Irregular menstrual cycles linked with higher cardiovascular disease risks, study suggests

Irregular menstrual cycles linked with higher cardiovascular disease risks, study suggests


A new study suggests that women with irregular menstrual periods or shorter cycles may be at a greater risk for cardiovascular disease.

According to the study published in the Journal of the American Heart Association on Wednesday, cycles that were shorter or longer than normal (less than 21 days) and irregular heartbeats (more than 35 days) are associated with an increased risk of cardiovascular diseases and atrial fibrillation. The number of days between menstrual periods was used to measure a menstrual cycle.

Researchers found that 'longer menstrual cycles are associated with an increased risk of atrial fibrillation, but not heart failure or stroke'. Shorter cycles were linked to a higher risk of coronary artery disease, myocardial ischemia, and heart attacks.

Some questions remain.

In an email, Dr. Huijie Zhang of Nanfang Hospital, Southern Medical University, China, who is the senior author of the study, explained that while 'women experiencing menstrual dysfunction may have adverse cardiovascular health effects,' it's unclear what exactly drives this relationship.

Zhang stated that the findings of the study indicate it is 'time' to increase awareness about the importance and monitoring of menstrual cycle traits throughout a woman's reproductive years.

According to the US National Institutes of Health, worldwide, between 14% and 25% of women experience irregular menstrual periods.

Researchers in China analyzed data from 58,056 British women. The women aged 40-69 reported on their menstrual cycle length, regularity, and other medical data over a period of 12 years.

Women reported 39,582 menstrual periods, while 18,474 women reported irregular or no menstrual cycles.

Researchers found that only 2.5% of women with regular periods developed cardiovascular disease compared to 3.4% for those with irregular cycles.

Researchers found that irregular menstrual cycles are associated with an increased risk of cardiovascular disease, despite other factors such as age, race, ethnicity, BMI and smoking status. They also noted that physical activity, alcohol consumption, and a history of oral contraceptive usage were all important.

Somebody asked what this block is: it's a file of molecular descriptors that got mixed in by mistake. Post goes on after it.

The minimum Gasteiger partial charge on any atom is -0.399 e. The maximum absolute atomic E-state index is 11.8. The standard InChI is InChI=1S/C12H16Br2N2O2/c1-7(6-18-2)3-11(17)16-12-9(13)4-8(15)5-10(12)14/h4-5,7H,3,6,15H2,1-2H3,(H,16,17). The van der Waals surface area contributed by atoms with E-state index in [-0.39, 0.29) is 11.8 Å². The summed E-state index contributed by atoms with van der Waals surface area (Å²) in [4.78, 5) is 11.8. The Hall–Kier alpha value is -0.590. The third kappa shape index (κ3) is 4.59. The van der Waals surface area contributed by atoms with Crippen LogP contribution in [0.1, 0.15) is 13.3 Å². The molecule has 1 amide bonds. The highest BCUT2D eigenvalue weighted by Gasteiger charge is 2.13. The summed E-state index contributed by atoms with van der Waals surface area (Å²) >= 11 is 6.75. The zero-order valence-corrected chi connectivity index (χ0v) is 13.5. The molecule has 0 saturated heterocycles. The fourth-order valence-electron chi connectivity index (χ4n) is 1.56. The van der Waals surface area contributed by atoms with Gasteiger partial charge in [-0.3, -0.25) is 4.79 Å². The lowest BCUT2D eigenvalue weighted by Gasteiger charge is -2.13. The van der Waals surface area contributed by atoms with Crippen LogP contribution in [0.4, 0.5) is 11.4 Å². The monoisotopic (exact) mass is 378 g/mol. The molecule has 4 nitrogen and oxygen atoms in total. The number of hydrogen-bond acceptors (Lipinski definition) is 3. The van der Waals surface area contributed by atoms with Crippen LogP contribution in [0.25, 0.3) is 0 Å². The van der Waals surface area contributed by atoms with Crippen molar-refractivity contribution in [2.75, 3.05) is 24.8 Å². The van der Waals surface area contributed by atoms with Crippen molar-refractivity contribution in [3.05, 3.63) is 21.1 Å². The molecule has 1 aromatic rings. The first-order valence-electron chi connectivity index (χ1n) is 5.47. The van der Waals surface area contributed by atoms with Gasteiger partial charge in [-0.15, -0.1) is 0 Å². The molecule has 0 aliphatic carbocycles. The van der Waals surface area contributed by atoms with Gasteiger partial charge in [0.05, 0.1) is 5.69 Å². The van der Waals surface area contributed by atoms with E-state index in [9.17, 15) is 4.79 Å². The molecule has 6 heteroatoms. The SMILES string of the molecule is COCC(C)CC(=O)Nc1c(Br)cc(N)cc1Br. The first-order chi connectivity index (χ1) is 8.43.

Data also revealed that 0.56% with regular cycles had atrial fibrillation compared to 0.92% with irregular cycles.

Researchers found that approximately 1.3% of people with regular cycles had coronary heart disease compared to 1.7% of people with irregular cycles. Around 0.29% of those with regular cycles had heart attacks compared to 0.45% for those with irregular cycle.

Another vital sign

Dr. Stephanie Faubion of Mayo Clinic's Center for Women's Health, and medical director of North American Menopause Society, was not surprised by the findings.

The study was conducted by Faubion who did not take part in the study.

The American College of Obstetricians and Gynecologists issued a 2015 guideline that states medical practitioners should consider the menstrual cycles of adolescents to be an additional vital indicator. It should be used as a way to gauge overall health. Doctors should also try to identify any abnormal patterns of menstruation in adolescents.

Faubion stated that studies have found a link between irregular menstrual cycle and markers of heart disease risk, such as high cholesterol, insulin resistance, and chronic inflammation. But the reasons behind these associations are still unknown.

Faubion stated that although he did not know the exact mechanism, menstrual cycle should still be considered as a "marker" of overall health.

She said that if a woman is not menstruating regularly, her health care provider should investigate the reasons for this. Part of this involves educating healthcare professionals that menstrual cycle is another vital sign for woman.

The new study did not include Dr. Nieca GOLDBERG, medical director at Atria New York City, clinical associate professor in medicine at NYU Grossman Medical School, who is a cardiologist.

In an email sent on Wednesday, she said that studies have shown an association between shorter periods and insulin resistance as well as lipid abnormalities. However, the exact reasons for this are unknown.

Short cycles are linked to lower estrogen levels, which affect insulin resistance and lipid levels. Goldberg writes that the risk of atrial fibrillation may be related to hormonal changes, and their impact on electrocardiograms. It is evident that women need to continue research into the menstrual cycle in relation to cardiovascular risk. This shows we are not finished assessing cardiovascular disease risk factors in women.